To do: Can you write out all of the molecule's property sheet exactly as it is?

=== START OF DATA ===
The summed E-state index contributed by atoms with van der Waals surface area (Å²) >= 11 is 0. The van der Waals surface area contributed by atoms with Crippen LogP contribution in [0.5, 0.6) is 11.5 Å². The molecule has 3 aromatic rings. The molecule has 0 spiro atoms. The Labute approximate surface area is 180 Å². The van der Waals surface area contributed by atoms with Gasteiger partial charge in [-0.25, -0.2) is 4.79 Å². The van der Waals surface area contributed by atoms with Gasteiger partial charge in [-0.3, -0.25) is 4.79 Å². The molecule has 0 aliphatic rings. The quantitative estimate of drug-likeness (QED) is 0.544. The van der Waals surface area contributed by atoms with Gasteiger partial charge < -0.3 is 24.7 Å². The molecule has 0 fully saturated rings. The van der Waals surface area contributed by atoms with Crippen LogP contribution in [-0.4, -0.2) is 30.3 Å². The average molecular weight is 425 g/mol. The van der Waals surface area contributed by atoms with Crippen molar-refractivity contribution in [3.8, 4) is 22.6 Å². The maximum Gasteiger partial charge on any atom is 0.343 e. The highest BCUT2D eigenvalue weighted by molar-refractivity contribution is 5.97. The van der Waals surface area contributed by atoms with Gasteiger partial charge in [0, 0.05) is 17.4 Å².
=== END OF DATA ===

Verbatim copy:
The summed E-state index contributed by atoms with van der Waals surface area (Å²) >= 11 is 0. The van der Waals surface area contributed by atoms with Crippen LogP contribution in [0.5, 0.6) is 11.5 Å². The molecule has 3 aromatic rings. The molecule has 0 spiro atoms. The Labute approximate surface area is 180 Å². The van der Waals surface area contributed by atoms with Gasteiger partial charge in [-0.25, -0.2) is 4.79 Å². The van der Waals surface area contributed by atoms with Gasteiger partial charge in [-0.3, -0.25) is 4.79 Å². The molecule has 0 aliphatic rings. The quantitative estimate of drug-likeness (QED) is 0.544. The van der Waals surface area contributed by atoms with Gasteiger partial charge < -0.3 is 24.7 Å². The molecule has 0 fully saturated rings. The van der Waals surface area contributed by atoms with Crippen LogP contribution in [-0.4, -0.2) is 30.3 Å². The average molecular weight is 425 g/mol. The van der Waals surface area contributed by atoms with Crippen molar-refractivity contribution in [3.8, 4) is 22.6 Å². The maximum Gasteiger partial charge on any atom is 0.343 e. The highest BCUT2D eigenvalue weighted by molar-refractivity contribution is 5.97. The van der Waals surface area contributed by atoms with Gasteiger partial charge in [0, 0.05) is 17.4 Å².